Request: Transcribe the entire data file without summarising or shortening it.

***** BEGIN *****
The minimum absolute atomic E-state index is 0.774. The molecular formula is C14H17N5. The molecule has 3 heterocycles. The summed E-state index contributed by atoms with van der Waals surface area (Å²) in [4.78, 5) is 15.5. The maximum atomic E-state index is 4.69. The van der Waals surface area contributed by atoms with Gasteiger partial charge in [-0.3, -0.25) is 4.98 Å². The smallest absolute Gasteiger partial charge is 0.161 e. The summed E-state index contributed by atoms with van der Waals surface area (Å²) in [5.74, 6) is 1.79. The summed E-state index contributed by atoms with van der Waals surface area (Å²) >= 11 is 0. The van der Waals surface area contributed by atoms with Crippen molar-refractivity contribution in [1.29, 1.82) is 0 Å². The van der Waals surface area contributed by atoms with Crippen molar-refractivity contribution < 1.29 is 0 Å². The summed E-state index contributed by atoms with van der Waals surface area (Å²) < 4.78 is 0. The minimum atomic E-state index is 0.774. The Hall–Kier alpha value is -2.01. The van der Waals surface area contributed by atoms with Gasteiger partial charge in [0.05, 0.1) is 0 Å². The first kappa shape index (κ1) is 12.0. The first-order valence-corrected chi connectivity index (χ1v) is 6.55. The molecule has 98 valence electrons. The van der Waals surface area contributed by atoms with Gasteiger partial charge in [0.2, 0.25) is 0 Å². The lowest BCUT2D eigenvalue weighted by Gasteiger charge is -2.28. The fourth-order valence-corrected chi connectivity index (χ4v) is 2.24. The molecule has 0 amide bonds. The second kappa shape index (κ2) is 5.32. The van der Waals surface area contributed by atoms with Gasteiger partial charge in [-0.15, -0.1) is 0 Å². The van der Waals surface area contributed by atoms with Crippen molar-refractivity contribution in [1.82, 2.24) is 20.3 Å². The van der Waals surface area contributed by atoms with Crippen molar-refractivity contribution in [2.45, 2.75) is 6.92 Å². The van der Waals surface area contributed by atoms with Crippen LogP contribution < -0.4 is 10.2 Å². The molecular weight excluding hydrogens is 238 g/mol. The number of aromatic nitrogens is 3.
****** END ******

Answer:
The minimum absolute atomic E-state index is 0.774. The molecular formula is C14H17N5. The molecule has 3 heterocycles. The summed E-state index contributed by atoms with van der Waals surface area (Å²) in [4.78, 5) is 15.5. The maximum atomic E-state index is 4.69. The van der Waals surface area contributed by atoms with Gasteiger partial charge in [-0.3, -0.25) is 4.98 Å². The smallest absolute Gasteiger partial charge is 0.161 e. The summed E-state index contributed by atoms with van der Waals surface area (Å²) in [5.74, 6) is 1.79. The summed E-state index contributed by atoms with van der Waals surface area (Å²) >= 11 is 0. The van der Waals surface area contributed by atoms with Crippen molar-refractivity contribution in [1.29, 1.82) is 0 Å². The van der Waals surface area contributed by atoms with Crippen molar-refractivity contribution < 1.29 is 0 Å². The summed E-state index contributed by atoms with van der Waals surface area (Å²) < 4.78 is 0. The minimum atomic E-state index is 0.774. The Hall–Kier alpha value is -2.01. The van der Waals surface area contributed by atoms with Gasteiger partial charge in [0.05, 0.1) is 0 Å². The first kappa shape index (κ1) is 12.0. The first-order valence-corrected chi connectivity index (χ1v) is 6.55. The molecule has 98 valence electrons. The van der Waals surface area contributed by atoms with Gasteiger partial charge in [0.2, 0.25) is 0 Å². The lowest BCUT2D eigenvalue weighted by Gasteiger charge is -2.28. The fourth-order valence-corrected chi connectivity index (χ4v) is 2.24. The molecule has 0 amide bonds. The second kappa shape index (κ2) is 5.32. The van der Waals surface area contributed by atoms with Gasteiger partial charge in [-0.15, -0.1) is 0 Å². The van der Waals surface area contributed by atoms with Crippen molar-refractivity contribution in [1.82, 2.24) is 20.3 Å². The van der Waals surface area contributed by atoms with Crippen molar-refractivity contribution in [2.45, 2.75) is 6.92 Å². The van der Waals surface area contributed by atoms with Crippen LogP contribution < -0.4 is 10.2 Å². The molecular weight excluding hydrogens is 238 g/mol. The number of aromatic nitrogens is 3.